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CPS 196.2 Kidney exchanges (largely follows Abraham, Blum, Sandholm 2007 paper). Vincent Conitzer conitzer@cs.duke.edu. Kidney transplants. Kidneys filter waste from blood Kidney failure results in death in months Dialysis : regularly get blood filtered in hospital using external machine

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## CPS 196.2 Kidney exchanges (largely follows Abraham, Blum, Sandholm 2007 paper)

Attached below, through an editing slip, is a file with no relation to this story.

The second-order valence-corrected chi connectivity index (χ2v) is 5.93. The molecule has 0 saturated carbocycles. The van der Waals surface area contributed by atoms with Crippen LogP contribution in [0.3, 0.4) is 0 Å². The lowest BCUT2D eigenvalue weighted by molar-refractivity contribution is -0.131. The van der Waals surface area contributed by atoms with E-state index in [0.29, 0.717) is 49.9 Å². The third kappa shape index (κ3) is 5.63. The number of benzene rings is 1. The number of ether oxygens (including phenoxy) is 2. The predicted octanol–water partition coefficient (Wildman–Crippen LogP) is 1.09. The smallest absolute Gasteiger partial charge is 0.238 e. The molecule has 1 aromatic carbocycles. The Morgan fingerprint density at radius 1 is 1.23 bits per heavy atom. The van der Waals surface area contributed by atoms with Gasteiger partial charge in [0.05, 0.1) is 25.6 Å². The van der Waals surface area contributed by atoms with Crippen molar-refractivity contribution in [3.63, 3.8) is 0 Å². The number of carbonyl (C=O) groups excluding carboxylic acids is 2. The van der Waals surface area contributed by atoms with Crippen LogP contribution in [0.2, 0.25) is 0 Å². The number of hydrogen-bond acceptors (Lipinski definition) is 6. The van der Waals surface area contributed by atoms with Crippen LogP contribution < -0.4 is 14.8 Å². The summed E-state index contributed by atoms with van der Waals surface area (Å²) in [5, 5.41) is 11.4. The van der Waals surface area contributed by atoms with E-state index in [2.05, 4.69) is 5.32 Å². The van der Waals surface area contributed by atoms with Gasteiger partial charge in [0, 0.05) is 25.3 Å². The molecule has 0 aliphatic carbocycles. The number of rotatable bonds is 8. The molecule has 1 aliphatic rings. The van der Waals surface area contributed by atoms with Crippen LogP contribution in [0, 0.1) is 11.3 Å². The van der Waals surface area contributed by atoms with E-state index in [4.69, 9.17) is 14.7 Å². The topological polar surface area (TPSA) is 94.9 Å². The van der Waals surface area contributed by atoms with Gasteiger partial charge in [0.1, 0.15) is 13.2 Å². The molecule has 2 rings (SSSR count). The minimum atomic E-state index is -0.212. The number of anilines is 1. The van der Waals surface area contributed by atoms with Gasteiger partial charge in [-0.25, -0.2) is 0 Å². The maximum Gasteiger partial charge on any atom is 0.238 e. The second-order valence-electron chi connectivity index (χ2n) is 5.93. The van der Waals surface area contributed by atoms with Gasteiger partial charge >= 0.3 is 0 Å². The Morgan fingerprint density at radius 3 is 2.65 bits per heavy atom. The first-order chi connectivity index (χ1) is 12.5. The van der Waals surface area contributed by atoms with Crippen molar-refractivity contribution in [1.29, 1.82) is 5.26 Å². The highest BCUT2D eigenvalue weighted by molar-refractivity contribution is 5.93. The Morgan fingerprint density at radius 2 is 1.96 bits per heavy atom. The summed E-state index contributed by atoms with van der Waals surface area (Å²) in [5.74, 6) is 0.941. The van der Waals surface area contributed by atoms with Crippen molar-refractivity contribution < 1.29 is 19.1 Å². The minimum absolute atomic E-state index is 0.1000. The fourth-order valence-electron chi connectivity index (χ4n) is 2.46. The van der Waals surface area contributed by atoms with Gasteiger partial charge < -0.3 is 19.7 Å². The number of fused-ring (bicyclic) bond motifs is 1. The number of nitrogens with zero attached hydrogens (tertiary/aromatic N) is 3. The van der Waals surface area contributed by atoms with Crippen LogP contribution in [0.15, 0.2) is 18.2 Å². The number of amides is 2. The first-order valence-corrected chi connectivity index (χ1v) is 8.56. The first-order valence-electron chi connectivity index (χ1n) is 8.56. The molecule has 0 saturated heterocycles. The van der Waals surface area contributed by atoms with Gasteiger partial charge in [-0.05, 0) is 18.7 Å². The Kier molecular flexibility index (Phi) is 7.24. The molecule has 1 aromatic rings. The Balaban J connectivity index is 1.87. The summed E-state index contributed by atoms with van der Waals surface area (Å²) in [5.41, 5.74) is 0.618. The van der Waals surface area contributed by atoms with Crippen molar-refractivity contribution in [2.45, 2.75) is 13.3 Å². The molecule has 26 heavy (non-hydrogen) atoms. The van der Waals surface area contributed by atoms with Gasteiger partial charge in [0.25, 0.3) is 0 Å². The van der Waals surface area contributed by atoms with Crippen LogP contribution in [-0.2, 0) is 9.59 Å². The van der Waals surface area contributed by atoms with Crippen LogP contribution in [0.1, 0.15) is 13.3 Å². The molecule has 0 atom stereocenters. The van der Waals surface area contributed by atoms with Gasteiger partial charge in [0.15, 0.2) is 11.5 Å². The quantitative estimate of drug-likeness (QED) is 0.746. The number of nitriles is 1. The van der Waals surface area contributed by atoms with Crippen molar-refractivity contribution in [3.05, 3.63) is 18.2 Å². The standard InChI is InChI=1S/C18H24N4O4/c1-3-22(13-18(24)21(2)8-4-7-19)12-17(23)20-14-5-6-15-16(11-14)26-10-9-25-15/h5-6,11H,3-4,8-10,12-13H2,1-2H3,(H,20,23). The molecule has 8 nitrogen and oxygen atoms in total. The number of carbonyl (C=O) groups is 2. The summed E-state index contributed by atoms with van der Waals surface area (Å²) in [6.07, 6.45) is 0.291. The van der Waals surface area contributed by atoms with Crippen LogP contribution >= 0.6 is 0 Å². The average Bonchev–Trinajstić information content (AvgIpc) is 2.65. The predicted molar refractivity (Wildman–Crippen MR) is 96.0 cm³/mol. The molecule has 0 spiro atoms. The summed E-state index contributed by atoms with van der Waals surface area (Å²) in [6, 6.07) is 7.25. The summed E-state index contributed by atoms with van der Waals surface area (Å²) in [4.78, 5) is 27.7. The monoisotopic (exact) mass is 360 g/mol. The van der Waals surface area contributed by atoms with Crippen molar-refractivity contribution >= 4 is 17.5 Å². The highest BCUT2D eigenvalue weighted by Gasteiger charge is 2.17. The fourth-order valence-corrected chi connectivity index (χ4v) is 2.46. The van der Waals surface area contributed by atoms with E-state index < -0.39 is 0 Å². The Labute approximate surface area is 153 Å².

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**CPS 196.2Kidney exchanges(largely follows Abraham, Blum,**Sandholm 2007 paper) Vincent Conitzer conitzer@cs.duke.edu**Kidney transplants**• Kidneys filter waste from blood • Kidney failure results in death in months • Dialysis: regularly get blood filtered in hospital using external machine • Low quality of life • Preferred option: kidney transplant • Cadaver kidneys • Donation from live patient (better) • Must be compatible • Shortage of kidneys…**An imaginary kidney exchange with money**patient 1 bids $7000 “donor” 1 asks $6000 compatibilities donor 2 asks $4000 patient 2 bids $8000 donor 3 asks $7000 patient 3 bids $9000 donor 4 asks $5000 patient 4 bids $6000**Selling kidneys is illegal!**• Large international black market • Desperate people on both ends… • What can we do legally?**Kidney exchange**donor 1 (patient 1’s friend) patient 1 donor 2 (patient 2’s friend) patient 2**Kidney exchange (3-cycle)**donor 1 (patient 1’s friend) patient 1 donor 2 (patient 2’s friend) patient 2 donor 3 (patient 3’s friend) patient 3**Another example**donor 1 (patient 1’s friend) patient 1 donor 2 (patient 2’s friend) patient 2 donor 3 (patient 3’s friend) patient 3 donor 4 (patient 4’s friend) patient 4**More complex example**donor 1 (patient 1’s friend) patient 1 donor 2 (patient 2’s friend) patient 2 donor 3 (patient 3’s friend) patient 3 donor 4 (patient 4’s friend) patient 4**Solving kidney exchange as maximum weighted bipartite**matching donor 1 (patient 1’s friend) 0 patient 1 1 1 donor 2 (patient 2’s friend) 0 patient 2 1 1 donor 3 (patient 3’s friend) 0 patient 3 1 donor 4 (patient 4’s friend) 0 patient 4**Which solution is better?**donor 1 (patient 1’s friend) patient 1 donor 2 (patient 2’s friend) patient 2 donor 3 (patient 3’s friend) patient 3 donor 4 (patient 4’s friend) patient 4**Long cycles are impractical**• All patients in a cycle must be operated on simultaneously • Otherwise donor can wait for friend to receive kidney, then back out • Contracts to donate an organ not binding • If last-minute test reveals incompatibility, whole thing falls apart • Require each cycle has length at most k**Different representation**donor 1 (patient 1’s friend) patient 1 1 donor 2 (patient 2’s friend) 4 2 patient 2 3 donor 3 (patient 3’s friend) patient 3 edge from i to j = patient i wants donor j’s kidney donor 4 (patient 4’s friend) patient 4**Different representation**donor 1 (patient 1’s friend) patient 1 1 donor 2 (patient 2’s friend) 4 2 patient 2 3 donor 3 (patient 3’s friend) patient 3 edge from i to j = patient i wants donor j’s kidney donor 4 (patient 4’s friend) patient 4**Market clearing problem**• Try to cover as many vertices as possible with (vertex-)disjoint cycles of length at most k 1 1 1 4 2 4 2 4 2 3 3 3 k=2 k=2,3 k=3**Market clearing problem**• Try to cover as many vertices as possible with (vertex-)disjoint cycles of length at most k 3 2 1 4 5 7 6**Special case: k=2**• If edges go in both directions, replace by undirected edge • Remove other edges 1 2 3 4 5 • Maximum matching problem!**Complexity**• k = 2: in P by maximum matching • k = number of vertices (no constraint): in P by maximum weighted bipartite matching • k = 3, 4, 5, …: NP-hard!**An integer programming formulation**• For each edge from i to j, make a binary variable xij • 1 if i gets j’s kidney, 0 otherwise • maximize Σijxij • subject to: • for every i: Σjxij =Σjxji • (number of kidneys received by i = number of kidneys given by i) • for every j: Σixij ≤ 1 • (j gives at most 1 kidney) • for every path i1 i2 … ik ik+1 with i1 ≠ ik+1: Σ1≤j≤kxijij+1≤ k-1 • (no path of length k that doesn’t end up where it started, hence no cycles greater than k)**Another integer programming formulation(turns out better)**• For each cycle c of length at most k, make a binary variable xc • 1 if all edges on this cycle are used, 0 otherwise • maximize Σc|c|xc • subject to: • for every vertex i: Σc: i in cxc ≤ 1 • (every vertex in at most one used cycle)**Program size**• Even for small k, number of paths/cycles is too large in reasonably large exchanges • Solution: generate constraints/variables on the fly during solving • Constraint/column generation**Another integer program (not in paper)**• Say an “event” is a set of simultaneous operations • Denote events by t = 1, …, T (how big should T be?) • For each edge from i to j, for each t, make a binary variable xijt • 1 if i gets j’s kidney in event t, 0 otherwise • maximize Σi,j,txijt • subject to: • for every i, t: Σjxijt =Σjxjit • (number of kidneys received by i in event t = number of kidneys given by i in event t) • for every j: Σi,txijt ≤ 1 • (j gives at most 1 kidney overall) • for every t: Σi,jxijt≤ k • (at most k operations per event)**Other applications**• Barter exchanges: agents want to swap items without paying money • Peerflix (DVDs) • Read It Swap It (books) • Intervac (holiday houses) • National odd shoe exchange • People with different foot sizes • Amputees

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